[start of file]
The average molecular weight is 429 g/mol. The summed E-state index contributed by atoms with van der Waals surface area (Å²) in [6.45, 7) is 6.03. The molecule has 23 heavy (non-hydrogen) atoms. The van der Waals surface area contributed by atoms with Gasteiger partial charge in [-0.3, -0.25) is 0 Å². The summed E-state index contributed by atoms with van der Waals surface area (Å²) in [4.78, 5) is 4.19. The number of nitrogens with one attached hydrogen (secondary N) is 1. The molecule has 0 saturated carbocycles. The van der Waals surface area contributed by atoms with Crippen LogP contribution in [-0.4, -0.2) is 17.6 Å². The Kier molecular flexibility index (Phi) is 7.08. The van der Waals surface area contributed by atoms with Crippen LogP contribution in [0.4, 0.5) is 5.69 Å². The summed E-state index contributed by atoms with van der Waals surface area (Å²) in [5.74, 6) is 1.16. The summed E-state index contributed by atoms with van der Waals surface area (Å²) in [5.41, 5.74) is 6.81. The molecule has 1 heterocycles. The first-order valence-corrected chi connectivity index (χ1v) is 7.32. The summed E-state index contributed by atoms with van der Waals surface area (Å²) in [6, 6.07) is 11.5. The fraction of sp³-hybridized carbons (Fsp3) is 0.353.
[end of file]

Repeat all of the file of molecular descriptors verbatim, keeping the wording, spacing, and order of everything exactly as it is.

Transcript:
The average molecular weight is 429 g/mol. The summed E-state index contributed by atoms with van der Waals surface area (Å²) in [6.45, 7) is 6.03. The molecule has 23 heavy (non-hydrogen) atoms. The van der Waals surface area contributed by atoms with Gasteiger partial charge in [-0.3, -0.25) is 0 Å². The summed E-state index contributed by atoms with van der Waals surface area (Å²) in [4.78, 5) is 4.19. The number of nitrogens with one attached hydrogen (secondary N) is 1. The molecule has 0 saturated carbocycles. The van der Waals surface area contributed by atoms with Crippen LogP contribution in [-0.4, -0.2) is 17.6 Å². The Kier molecular flexibility index (Phi) is 7.08. The van der Waals surface area contributed by atoms with Crippen LogP contribution in [0.4, 0.5) is 5.69 Å². The summed E-state index contributed by atoms with van der Waals surface area (Å²) in [5.74, 6) is 1.16. The summed E-state index contributed by atoms with van der Waals surface area (Å²) in [5.41, 5.74) is 6.81. The molecule has 1 heterocycles. The first-order valence-corrected chi connectivity index (χ1v) is 7.32. The summed E-state index contributed by atoms with van der Waals surface area (Å²) in [6, 6.07) is 11.5. The fraction of sp³-hybridized carbons (Fsp3) is 0.353.